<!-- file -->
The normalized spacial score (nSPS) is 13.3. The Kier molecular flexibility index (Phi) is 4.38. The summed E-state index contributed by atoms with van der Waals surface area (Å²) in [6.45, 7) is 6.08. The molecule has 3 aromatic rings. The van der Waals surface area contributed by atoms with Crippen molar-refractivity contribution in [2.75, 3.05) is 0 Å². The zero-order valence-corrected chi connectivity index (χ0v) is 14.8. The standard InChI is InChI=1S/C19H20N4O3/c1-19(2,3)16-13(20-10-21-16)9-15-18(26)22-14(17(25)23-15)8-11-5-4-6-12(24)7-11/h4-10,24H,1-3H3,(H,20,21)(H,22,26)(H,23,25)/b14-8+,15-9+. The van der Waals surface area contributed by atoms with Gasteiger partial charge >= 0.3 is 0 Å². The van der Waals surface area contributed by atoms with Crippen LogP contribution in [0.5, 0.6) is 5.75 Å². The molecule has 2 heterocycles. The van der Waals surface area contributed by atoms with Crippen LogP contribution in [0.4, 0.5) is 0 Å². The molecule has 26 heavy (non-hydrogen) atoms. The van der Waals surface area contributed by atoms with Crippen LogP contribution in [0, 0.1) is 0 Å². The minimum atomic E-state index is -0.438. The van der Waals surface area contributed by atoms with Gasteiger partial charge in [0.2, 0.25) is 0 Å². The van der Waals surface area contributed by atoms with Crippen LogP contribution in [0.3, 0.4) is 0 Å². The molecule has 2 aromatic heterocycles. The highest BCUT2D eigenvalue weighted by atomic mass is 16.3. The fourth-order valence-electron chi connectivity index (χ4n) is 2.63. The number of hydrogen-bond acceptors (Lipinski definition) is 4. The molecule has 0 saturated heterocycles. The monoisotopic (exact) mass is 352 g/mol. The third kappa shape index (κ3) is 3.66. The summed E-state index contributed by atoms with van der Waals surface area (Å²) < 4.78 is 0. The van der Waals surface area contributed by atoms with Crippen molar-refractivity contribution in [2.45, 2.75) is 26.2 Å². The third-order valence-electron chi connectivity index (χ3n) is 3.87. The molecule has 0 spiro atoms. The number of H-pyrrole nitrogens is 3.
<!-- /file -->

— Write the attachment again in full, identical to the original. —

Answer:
The normalized spacial score (nSPS) is 13.3. The Kier molecular flexibility index (Phi) is 4.38. The summed E-state index contributed by atoms with van der Waals surface area (Å²) in [6.45, 7) is 6.08. The molecule has 3 aromatic rings. The van der Waals surface area contributed by atoms with Crippen molar-refractivity contribution in [2.75, 3.05) is 0 Å². The zero-order valence-corrected chi connectivity index (χ0v) is 14.8. The standard InChI is InChI=1S/C19H20N4O3/c1-19(2,3)16-13(20-10-21-16)9-15-18(26)22-14(17(25)23-15)8-11-5-4-6-12(24)7-11/h4-10,24H,1-3H3,(H,20,21)(H,22,26)(H,23,25)/b14-8+,15-9+. The van der Waals surface area contributed by atoms with Gasteiger partial charge >= 0.3 is 0 Å². The van der Waals surface area contributed by atoms with Crippen LogP contribution in [0.5, 0.6) is 5.75 Å². The molecule has 2 heterocycles. The van der Waals surface area contributed by atoms with Crippen LogP contribution in [0.4, 0.5) is 0 Å². The molecule has 26 heavy (non-hydrogen) atoms. The van der Waals surface area contributed by atoms with Crippen LogP contribution in [0, 0.1) is 0 Å². The minimum atomic E-state index is -0.438. The van der Waals surface area contributed by atoms with Gasteiger partial charge in [0.2, 0.25) is 0 Å². The van der Waals surface area contributed by atoms with Crippen LogP contribution in [0.3, 0.4) is 0 Å². The molecule has 2 aromatic heterocycles. The highest BCUT2D eigenvalue weighted by atomic mass is 16.3. The fourth-order valence-electron chi connectivity index (χ4n) is 2.63. The number of hydrogen-bond acceptors (Lipinski definition) is 4. The molecule has 0 saturated heterocycles. The monoisotopic (exact) mass is 352 g/mol. The third kappa shape index (κ3) is 3.66. The summed E-state index contributed by atoms with van der Waals surface area (Å²) < 4.78 is 0. The van der Waals surface area contributed by atoms with Crippen molar-refractivity contribution in [2.45, 2.75) is 26.2 Å². The third-order valence-electron chi connectivity index (χ3n) is 3.87. The molecule has 0 spiro atoms. The number of H-pyrrole nitrogens is 3.